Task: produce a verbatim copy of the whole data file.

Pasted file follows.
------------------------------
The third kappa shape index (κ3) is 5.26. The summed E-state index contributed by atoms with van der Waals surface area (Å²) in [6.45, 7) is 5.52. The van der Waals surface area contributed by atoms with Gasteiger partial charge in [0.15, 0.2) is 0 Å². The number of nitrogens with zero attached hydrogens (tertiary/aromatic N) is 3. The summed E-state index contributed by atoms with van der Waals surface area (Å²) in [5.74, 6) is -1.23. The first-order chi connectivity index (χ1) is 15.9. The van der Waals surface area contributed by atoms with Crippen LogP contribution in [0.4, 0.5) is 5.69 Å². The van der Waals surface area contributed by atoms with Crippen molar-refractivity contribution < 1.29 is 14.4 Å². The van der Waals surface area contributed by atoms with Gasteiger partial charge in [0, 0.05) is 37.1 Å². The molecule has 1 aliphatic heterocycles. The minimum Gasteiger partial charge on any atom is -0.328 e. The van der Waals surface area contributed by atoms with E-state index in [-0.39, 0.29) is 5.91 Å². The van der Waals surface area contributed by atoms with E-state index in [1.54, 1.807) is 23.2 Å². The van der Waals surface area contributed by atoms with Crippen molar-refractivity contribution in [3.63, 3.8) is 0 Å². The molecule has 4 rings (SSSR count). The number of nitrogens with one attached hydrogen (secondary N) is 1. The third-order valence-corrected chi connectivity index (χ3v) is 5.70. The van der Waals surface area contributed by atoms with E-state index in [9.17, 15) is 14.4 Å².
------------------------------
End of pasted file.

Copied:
The third kappa shape index (κ3) is 5.26. The summed E-state index contributed by atoms with van der Waals surface area (Å²) in [6.45, 7) is 5.52. The van der Waals surface area contributed by atoms with Gasteiger partial charge in [0.15, 0.2) is 0 Å². The number of nitrogens with zero attached hydrogens (tertiary/aromatic N) is 3. The summed E-state index contributed by atoms with van der Waals surface area (Å²) in [5.74, 6) is -1.23. The first-order chi connectivity index (χ1) is 15.9. The van der Waals surface area contributed by atoms with Crippen LogP contribution in [0.4, 0.5) is 5.69 Å². The van der Waals surface area contributed by atoms with Crippen molar-refractivity contribution < 1.29 is 14.4 Å². The van der Waals surface area contributed by atoms with Gasteiger partial charge in [0, 0.05) is 37.1 Å². The molecule has 1 aliphatic heterocycles. The minimum Gasteiger partial charge on any atom is -0.328 e. The van der Waals surface area contributed by atoms with E-state index in [-0.39, 0.29) is 5.91 Å². The van der Waals surface area contributed by atoms with E-state index in [1.54, 1.807) is 23.2 Å². The van der Waals surface area contributed by atoms with Crippen molar-refractivity contribution in [3.63, 3.8) is 0 Å². The molecule has 4 rings (SSSR count). The number of nitrogens with one attached hydrogen (secondary N) is 1. The third-order valence-corrected chi connectivity index (χ3v) is 5.70. The van der Waals surface area contributed by atoms with E-state index in [9.17, 15) is 14.4 Å².